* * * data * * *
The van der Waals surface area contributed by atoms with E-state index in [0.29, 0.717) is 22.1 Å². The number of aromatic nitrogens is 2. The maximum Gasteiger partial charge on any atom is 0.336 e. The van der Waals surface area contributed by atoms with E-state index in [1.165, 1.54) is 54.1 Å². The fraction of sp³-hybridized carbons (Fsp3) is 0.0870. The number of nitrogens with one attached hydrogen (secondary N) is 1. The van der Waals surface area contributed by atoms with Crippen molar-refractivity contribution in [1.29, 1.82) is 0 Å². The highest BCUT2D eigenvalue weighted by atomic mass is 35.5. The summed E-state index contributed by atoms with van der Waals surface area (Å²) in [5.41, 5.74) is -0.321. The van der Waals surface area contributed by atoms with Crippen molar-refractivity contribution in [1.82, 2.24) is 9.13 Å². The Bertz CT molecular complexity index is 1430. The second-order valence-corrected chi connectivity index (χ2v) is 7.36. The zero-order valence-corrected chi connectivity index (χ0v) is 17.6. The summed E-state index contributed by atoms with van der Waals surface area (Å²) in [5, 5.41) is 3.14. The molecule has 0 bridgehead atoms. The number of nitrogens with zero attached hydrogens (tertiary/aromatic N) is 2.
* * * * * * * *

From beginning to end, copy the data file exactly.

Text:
The van der Waals surface area contributed by atoms with E-state index in [0.29, 0.717) is 22.1 Å². The number of aromatic nitrogens is 2. The maximum Gasteiger partial charge on any atom is 0.336 e. The van der Waals surface area contributed by atoms with E-state index in [1.165, 1.54) is 54.1 Å². The fraction of sp³-hybridized carbons (Fsp3) is 0.0870. The number of nitrogens with one attached hydrogen (secondary N) is 1. The van der Waals surface area contributed by atoms with Crippen molar-refractivity contribution in [1.29, 1.82) is 0 Å². The highest BCUT2D eigenvalue weighted by atomic mass is 35.5. The summed E-state index contributed by atoms with van der Waals surface area (Å²) in [5.41, 5.74) is -0.321. The van der Waals surface area contributed by atoms with Crippen molar-refractivity contribution in [1.82, 2.24) is 9.13 Å². The Bertz CT molecular complexity index is 1430. The second-order valence-corrected chi connectivity index (χ2v) is 7.36. The zero-order valence-corrected chi connectivity index (χ0v) is 17.6. The summed E-state index contributed by atoms with van der Waals surface area (Å²) in [5, 5.41) is 3.14. The molecule has 0 bridgehead atoms. The number of nitrogens with zero attached hydrogens (tertiary/aromatic N) is 2.